The Puzzle Update
The update is nearly here. It'll be at around 3.30pm EST. Apologies for the delay. The new monument puzzles lie in wait for you, a look at the new swampy bandit town, custom maps are coming, and more. This patch wipes the servers and blueprints.
We had to make an executive decision to hold the patch back for a day. Our apologies. Here's why:
During the first half of the month I got married and went on my honeymoon. The other programmers ended up getting occupied with some technical issues with upgrading Unity, attempting to take advantage of some new features to improve performance. When I got back, the Entity I/O stuff was two weeks behind where I thought it would be, so I hunkered down and got it done as best as I could. This meant that the artists were additionally delayed in deploying it to the monuments, which put us in the position of testing the game at the last minute. Here's what I thought about:
First: We worked tirelessly up until the 11th hour because you guys waited an entire month, and I didn't think it would be fair to release a patch with virtually nothing in it. We've had a good track record so far with these monthly patches, and this was somewhat of an exception.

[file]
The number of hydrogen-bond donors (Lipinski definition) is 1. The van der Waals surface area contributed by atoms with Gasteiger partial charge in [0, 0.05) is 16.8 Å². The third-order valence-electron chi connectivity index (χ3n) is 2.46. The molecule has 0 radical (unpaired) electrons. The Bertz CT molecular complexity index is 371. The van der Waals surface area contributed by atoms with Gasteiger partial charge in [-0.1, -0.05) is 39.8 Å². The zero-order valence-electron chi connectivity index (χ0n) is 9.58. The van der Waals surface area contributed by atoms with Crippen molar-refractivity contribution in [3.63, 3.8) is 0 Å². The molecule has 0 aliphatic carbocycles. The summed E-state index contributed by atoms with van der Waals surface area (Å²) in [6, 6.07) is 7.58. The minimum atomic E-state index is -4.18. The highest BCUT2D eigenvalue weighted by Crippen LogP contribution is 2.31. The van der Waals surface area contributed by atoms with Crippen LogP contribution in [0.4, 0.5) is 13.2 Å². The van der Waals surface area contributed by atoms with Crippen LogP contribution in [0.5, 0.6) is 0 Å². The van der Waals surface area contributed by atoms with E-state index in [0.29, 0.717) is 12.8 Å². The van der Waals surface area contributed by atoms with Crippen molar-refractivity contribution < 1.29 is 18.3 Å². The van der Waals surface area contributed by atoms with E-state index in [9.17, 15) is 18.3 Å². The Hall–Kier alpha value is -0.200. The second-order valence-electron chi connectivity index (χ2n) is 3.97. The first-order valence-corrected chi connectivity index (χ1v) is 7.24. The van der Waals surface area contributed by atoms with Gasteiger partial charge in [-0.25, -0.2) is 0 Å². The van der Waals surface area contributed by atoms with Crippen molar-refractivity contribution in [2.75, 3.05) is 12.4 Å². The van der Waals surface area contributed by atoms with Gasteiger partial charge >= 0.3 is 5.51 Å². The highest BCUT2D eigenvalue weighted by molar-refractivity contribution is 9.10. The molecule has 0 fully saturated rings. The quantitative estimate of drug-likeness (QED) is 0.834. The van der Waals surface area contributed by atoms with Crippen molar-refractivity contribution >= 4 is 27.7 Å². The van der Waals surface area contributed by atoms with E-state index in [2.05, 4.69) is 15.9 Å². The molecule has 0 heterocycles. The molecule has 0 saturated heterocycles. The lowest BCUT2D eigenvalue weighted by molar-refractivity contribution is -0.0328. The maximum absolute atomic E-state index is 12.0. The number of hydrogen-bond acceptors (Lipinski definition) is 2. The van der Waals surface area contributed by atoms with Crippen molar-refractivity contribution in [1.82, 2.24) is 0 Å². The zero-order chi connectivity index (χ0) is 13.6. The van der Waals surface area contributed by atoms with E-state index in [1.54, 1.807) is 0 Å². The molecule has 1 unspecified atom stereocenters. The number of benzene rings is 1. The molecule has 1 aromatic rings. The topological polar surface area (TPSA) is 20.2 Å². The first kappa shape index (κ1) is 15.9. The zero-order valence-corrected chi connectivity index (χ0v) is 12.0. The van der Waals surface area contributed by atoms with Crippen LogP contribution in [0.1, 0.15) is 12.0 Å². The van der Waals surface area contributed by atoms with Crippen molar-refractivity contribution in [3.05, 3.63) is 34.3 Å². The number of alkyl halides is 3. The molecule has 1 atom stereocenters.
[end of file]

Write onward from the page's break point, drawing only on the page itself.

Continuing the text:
Second: I didn't want to release it yesterday because it wasn't tested enough and there were some bugs and balance issues. We aren't trying to gate loot behind these puzzles. They're supposed to add bonus loot.
Third: Due to the nature of how monuments work, if we did release it yesterday we would have been unable to apply any fixes or loot balance changes without doing another wipe, which means it would have been in that state for another month.
Fourth: The unity update introduced a bunch of crashes we've been working working overtime to resolve.
Taking all of these elements into consideration I decided to hold the patch up for a day to allow the team over at Rustafied and our own internal Q&A to run through everything and make sure it was as solid as could be so we could deliver to you guys the experience you deserve.